Hinton claims that his privacy was infringed when the locker key was replaced by the delivery slip, because it limited Hinton's access to his package. Hinton relies on United States v. Dass, 849 F.2d 414 (9th Cir.1988), in support of his contention. In Dass, we made clear that federal agents may not unduly detain or seize mail while waiting to seek a search warrant. See id. at 415. Hinton claims that, by switching the delivery slip for the locker key, there was an impermissible detention of Hinton's package under Dass.
Dass is distinguishable. In Dass, the packages were actually detained from seven to twenty-three days prior to obtaining search warrants. In this case, because Hinton went to the post office during regular business hours, the detention was theoretical at most; and even in theory, the detention was minimal because of the post office's hours. At the time he picked up his mail, including his yellow slip, Hinton could have gone to the postal clerk to pick up his package immediately. Consequently, no actual detention by the marshals occurred. Moreover, even if the substitution of the yellow slip for the parcel locker key could be considered a “detention,” a package may be detained for a reasonable amount of time. See Van Leeuwen, 397 U.S. at 249, 90 S.Ct. 1029 (upholding a twenty-nine hour seizure of a mailed package prior to the issuance of a search warrant based upon the specific facts of the case). A detention of a couple of hours (the difference between regular postal hours and mail room hours) to ensure that a fugitive is found is reasonable; Hinton's privacy rights were not violated.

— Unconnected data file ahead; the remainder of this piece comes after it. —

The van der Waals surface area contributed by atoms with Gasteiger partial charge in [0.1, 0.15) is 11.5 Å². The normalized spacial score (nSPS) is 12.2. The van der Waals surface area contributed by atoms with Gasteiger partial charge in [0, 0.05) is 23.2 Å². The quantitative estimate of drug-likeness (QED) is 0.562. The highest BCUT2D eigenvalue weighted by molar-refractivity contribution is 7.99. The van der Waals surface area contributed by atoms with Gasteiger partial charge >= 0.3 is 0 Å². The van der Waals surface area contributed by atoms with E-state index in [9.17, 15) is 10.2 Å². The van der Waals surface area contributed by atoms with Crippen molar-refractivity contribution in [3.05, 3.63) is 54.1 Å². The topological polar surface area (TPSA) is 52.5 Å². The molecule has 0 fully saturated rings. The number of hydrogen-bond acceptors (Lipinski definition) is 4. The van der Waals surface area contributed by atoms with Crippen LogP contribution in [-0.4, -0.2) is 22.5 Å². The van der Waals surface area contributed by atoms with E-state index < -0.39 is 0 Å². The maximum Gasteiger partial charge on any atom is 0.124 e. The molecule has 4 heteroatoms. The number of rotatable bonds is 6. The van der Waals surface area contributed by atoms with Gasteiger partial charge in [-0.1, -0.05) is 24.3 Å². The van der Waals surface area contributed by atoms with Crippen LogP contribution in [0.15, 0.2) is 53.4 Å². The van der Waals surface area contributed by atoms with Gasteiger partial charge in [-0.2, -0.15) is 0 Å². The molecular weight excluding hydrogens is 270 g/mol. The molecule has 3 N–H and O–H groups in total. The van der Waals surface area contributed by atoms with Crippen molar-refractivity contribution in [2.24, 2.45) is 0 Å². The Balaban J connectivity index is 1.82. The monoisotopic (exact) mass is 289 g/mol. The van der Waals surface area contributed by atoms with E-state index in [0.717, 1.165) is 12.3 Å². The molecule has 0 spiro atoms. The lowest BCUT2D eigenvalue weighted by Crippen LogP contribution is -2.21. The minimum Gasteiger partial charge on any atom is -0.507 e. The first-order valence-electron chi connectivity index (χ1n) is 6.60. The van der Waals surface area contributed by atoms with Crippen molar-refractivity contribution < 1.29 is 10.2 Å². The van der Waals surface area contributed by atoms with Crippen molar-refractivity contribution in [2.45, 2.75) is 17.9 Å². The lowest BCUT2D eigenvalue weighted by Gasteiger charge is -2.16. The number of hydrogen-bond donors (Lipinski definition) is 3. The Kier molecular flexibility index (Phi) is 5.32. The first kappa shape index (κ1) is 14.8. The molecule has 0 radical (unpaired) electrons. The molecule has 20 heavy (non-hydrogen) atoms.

We affirm the district court's conviction, holding that the government presented sufficient evidence to convict Hinton of all three counts. In addition, the district court properly denied Hinton's motion to suppress because Hinton did not have a reasonable privacy interest in the outside of a package placed in a parcel locker at a post office.
2. It is certainly true that the information could have included an explanation that would indicate that the location was not precisely known. For example, the indictment could have stated that Hinton shipped the package from “San Francisco, California or elsewhere,” rather than only that he shipped from “from San Francisco, California.” However, in this case, such equivocation was unnecessary.
KELLEHER, District Judge:
Docket No: No. 99-10344.
Decided: July 25, 2000
Court: United States Court of Appeals,Ninth Circuit.